Part 1 in the Feeding Toddlers Series
You’ve made it! Your infant has grown into an energetic and funny little toddler. You get to put the Magic Bullet away and serve up meals as a family.
Or do you?
If you’re reading this, it’s because you are committed to raising a connected, healthy, somewhat sane family. I’m going to guess you attempt at least one meal a day where everyone sits down together to eat. Kudos for more than one family meal! No TVs, no cell phones. Asking everyone open-ended questions; “What was the favorite part of your day? Who did you play with? What did we learn?” etc etc. Isn’t this the recipe of family dinner bliss?
Or do you find yourself standing most of the meal, getting more milk, cleaning up spilled milk, reheating cold food, handing out toast because no one will eat reheated food, and generally feeling harried & overwhelmed? Well guess what. You’re normal. Congratulations on being a great parent, providing the nutrients and home environment every child needs in order to become a functioning member of society. Yet you’re not feeling so great because after 15min of chaos everyone has left the table and you’re still eating over the sink.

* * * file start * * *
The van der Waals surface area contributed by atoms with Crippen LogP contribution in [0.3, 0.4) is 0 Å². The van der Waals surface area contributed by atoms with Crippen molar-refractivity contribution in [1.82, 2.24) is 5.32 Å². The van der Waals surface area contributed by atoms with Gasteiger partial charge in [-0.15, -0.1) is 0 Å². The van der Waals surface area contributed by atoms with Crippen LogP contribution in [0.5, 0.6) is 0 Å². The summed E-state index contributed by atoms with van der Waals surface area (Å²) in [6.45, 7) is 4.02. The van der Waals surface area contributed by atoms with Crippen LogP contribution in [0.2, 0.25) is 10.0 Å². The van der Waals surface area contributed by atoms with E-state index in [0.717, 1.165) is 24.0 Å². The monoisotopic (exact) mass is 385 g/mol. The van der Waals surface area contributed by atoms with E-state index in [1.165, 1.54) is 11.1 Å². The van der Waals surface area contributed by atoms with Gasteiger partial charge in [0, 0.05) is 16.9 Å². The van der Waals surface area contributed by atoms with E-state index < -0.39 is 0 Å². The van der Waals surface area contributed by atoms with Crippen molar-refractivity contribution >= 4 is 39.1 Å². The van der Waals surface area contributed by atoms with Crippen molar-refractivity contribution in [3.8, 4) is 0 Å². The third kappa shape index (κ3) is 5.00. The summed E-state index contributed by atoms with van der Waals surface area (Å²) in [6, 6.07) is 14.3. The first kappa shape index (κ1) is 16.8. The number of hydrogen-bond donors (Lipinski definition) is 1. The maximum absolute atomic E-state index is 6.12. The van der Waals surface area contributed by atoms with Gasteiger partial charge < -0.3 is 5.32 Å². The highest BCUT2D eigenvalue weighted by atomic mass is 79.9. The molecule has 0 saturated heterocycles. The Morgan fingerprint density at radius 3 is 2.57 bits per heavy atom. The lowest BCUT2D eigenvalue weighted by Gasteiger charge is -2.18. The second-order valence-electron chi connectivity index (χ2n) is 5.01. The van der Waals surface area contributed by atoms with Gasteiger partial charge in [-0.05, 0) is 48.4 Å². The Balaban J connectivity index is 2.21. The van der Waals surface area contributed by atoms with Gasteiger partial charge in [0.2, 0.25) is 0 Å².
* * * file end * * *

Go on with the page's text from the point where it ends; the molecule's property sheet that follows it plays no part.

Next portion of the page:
Here’s the good news: you can follow a simple set of toddler nutrition guidelines when it comes to quality and variety of food for your child (and here I’m talking about roughly 15-30months of age) and then focus on your meal! Your job is to provide the food in a warm, welcoming environment. It is their job to eat it. There’s nothing wrong with encouraging or even requiring 1-2 bites of a new food, but having battles every night? No way. If your child isn’t into whatever you’ve offered then don’t press the issue. Theres always fruit for dessert, right? Or make it yogurt that night if you’re concerned they’ll go to bed hungry. Do not bribe, cajole, guilt, or panic if a meal goes uneaten. By lowering your expectations at the table you will naturally lower the stress level that can sky rocket during a hectic weeknight meal.
This content uses affiliate links. Read our disclosure policy for more info.
Toddler Nutrition Guidelines